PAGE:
SFB 1249


Charge-carrier Mobility in Self-assembled Monolayers

Subject Area Physical Chemistry of  Solids and Surfaces, Material Characterization

Prof. Wöll & Prof. Bunz - IFG, KIT & OCI, Uni HD


Project Description

The mechanism of charge transport in organic semiconductors (OSCs) is a topic of utmost importance for organic electronics. Although it is well-established that in the best-performing organic semiconductors the mechanism must be clearly different from the band transport in inorganic semiconductors like Si, Ge or GaAs, a better understanding of the mechanism is just about to emerge. Elucidating the underlying chemical and physical mechanisms and deriving strategies for the synthesis of novel molecules with improved charge carriers mobilities are, accordingly, a topic of enormous importance. Unfortunately the reliable measurement of intrinsic charge carrier mobilities in organic molecules is still a rather challenging topic as OSC-specimen are required, which are truly single crystalline. Grain boundaries within the specimen will immediately limit the mobilities and thus make a determination of true intrinsic values virtually impossible.

The goal of the project is to fabricate self-assembled monolayers using appropriately functionalized organic molecules based on tetraazapentacene derivatives [1], which are equipped with anchor groups for the immobilization on gold coated substrates. The synthesis of these molecules is carried out by the group of Prof. Uwe Bunz (Institute of Organic Chemistry, University of Heidelberg). After receiving the thiol- or thioacetate-functionalized tetraazapentacenes from the synthetic group, OSC self-assembled monolayers (SAMs) are prepared in the group of Prof. Christof Wöll (Institute of Functional Interfaces, Karlsruhe Institute of Technology). The self-assembled monolayers are characterized using different surface science methods, including infrared and photoelectron spectroscopy as well as near-edge x-ray absorption spectroscopy, a synchrotron-based method. In the next step an atomic force microscope (AFM, Dimension Icon from BRUKER, funded by the SFB 1249) which is mounted in the Wöll group at the IFG, is used to lithographically write insulating SAM patches in a self-assembled monolayer fabricated from the OSC-based molecules (Figure 1a). In this way two-dimensional conductive SAM patterns can be prepared, where the charge carrier mobilities are determined by recording the vertical conductivity through the layers as a function of size and shape of the conductive SAM patterns (Figure 1b) [2]. Electron and hole mobilities can be determined separately by changing the polarity of the bias voltage. Using this approach it will be possible to systematically investigate a larger class of organic compounds and to determine factors which govern the mobilities of organic semi-conductors such as the chemical side groups of the OSC molecules or the pattern dimensions of the conductive SAM islands.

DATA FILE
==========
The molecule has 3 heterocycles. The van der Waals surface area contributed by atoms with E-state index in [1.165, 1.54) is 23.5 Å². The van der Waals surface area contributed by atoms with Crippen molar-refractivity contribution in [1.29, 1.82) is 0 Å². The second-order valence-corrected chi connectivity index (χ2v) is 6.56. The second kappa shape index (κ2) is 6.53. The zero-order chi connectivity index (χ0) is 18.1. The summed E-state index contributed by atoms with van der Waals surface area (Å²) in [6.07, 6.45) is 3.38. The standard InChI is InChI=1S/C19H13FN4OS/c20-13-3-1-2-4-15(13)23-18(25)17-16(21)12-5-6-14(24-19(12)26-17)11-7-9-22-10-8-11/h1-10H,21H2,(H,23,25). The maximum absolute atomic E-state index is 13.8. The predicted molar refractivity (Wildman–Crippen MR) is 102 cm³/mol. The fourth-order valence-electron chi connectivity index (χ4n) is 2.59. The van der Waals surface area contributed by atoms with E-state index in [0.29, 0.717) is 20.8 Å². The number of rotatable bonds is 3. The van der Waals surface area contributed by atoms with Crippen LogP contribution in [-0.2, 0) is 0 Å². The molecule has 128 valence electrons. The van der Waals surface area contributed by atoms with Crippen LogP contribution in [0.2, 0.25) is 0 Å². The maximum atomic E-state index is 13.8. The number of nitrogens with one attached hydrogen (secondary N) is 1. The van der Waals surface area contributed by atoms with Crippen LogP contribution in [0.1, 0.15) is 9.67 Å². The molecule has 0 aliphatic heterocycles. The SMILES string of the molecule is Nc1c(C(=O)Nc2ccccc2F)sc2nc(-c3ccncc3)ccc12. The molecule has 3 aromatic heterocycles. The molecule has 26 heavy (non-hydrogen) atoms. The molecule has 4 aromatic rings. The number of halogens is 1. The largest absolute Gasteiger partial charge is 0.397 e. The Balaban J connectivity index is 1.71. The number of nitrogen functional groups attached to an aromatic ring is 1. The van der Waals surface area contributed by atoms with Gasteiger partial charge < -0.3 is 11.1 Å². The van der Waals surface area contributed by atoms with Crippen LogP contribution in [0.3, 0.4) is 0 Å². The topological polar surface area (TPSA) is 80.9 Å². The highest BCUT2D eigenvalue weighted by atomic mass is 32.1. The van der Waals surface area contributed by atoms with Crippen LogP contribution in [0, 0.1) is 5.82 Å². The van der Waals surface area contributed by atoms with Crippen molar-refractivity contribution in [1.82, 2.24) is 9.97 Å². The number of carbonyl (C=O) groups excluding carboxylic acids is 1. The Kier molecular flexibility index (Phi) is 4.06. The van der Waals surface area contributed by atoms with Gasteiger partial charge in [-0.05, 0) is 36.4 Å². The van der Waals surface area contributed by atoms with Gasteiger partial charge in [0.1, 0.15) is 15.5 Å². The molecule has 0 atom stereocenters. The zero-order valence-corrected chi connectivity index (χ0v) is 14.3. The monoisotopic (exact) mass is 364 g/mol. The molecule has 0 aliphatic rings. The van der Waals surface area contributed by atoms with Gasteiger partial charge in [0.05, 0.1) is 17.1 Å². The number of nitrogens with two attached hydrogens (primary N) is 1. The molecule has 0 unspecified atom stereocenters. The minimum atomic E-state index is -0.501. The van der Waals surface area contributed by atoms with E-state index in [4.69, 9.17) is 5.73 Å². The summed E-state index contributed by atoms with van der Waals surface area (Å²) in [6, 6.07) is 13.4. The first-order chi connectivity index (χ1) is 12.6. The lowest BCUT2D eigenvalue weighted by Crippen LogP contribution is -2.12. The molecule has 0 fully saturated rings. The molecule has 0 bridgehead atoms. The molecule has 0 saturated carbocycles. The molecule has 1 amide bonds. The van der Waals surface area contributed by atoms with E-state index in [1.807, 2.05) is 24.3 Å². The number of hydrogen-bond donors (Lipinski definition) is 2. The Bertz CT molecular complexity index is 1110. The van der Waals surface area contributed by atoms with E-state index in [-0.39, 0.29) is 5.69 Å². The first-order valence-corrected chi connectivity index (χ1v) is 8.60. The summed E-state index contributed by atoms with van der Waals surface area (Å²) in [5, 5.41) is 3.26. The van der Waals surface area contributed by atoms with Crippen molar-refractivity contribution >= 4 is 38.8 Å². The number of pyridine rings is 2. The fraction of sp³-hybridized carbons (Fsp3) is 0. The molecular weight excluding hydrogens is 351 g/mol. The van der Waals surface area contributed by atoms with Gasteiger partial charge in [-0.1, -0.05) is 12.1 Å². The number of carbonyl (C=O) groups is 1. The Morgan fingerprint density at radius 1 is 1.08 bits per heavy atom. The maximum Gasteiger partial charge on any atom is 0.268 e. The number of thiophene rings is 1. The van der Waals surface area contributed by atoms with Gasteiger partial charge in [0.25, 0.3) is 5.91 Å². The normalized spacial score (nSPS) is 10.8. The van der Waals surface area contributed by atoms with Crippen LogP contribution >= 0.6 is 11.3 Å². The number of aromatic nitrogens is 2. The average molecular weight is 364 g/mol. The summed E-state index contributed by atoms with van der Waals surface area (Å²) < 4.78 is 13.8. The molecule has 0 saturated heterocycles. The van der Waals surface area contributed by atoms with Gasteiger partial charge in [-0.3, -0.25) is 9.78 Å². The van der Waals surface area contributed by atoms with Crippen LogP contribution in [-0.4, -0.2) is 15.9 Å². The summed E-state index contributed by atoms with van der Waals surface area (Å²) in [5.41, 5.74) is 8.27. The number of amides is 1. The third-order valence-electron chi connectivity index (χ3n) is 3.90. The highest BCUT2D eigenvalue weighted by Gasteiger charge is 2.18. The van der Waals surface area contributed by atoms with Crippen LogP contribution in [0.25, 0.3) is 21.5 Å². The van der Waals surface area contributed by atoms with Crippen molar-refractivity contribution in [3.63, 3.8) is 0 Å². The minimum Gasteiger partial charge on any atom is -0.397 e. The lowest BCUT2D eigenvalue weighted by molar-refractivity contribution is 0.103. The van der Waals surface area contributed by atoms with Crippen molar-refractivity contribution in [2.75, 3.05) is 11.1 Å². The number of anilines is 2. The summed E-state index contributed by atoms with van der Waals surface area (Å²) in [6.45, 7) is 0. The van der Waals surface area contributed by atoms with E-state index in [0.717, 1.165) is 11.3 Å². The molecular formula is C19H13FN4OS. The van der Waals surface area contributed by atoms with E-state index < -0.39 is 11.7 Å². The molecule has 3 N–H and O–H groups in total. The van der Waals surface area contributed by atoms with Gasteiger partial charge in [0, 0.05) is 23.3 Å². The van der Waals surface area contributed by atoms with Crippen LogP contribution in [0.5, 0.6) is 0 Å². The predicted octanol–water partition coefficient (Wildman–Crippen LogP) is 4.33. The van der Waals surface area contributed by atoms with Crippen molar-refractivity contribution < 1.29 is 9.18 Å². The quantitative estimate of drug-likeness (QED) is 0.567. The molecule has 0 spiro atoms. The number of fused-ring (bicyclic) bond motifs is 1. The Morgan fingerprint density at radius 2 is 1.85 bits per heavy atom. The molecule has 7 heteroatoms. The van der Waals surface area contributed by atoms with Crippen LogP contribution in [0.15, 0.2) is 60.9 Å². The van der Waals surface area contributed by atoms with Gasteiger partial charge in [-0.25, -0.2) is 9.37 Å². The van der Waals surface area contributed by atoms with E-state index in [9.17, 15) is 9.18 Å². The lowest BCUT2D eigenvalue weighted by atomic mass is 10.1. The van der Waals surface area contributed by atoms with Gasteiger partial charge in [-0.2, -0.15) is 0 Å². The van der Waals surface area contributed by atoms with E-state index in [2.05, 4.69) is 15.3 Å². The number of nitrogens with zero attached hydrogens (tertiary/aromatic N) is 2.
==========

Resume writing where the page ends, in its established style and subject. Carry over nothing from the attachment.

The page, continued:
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Figure 1: (a) Schematic principle of a tertaazapentacene derivative-based OSC island prepared by AFM supported lithography. (b) Resistor-model, which is used as base for the determination of charge carrier mobilities. (c) AFM for conductivity experiments financed by SFB 1249.


[1]        Miao, S.; Appleton, A. L.; Berger, N.; Barlow, S; Marder, S. R.; Hardcastle, K. I.; Bunz, U. H. F.; Chem. Eur. J. 2009, 15, 4990-4993.

[2]        Bashir, A.; Heck, A.; Narita, Feng, X.L.; Nefedov, A.; Rohwerder, M.; Mullen, K; Elstner, M.; Wöll, C.; Phys. Chem. Chem. Phys. 2015, 17, 21988-21996.



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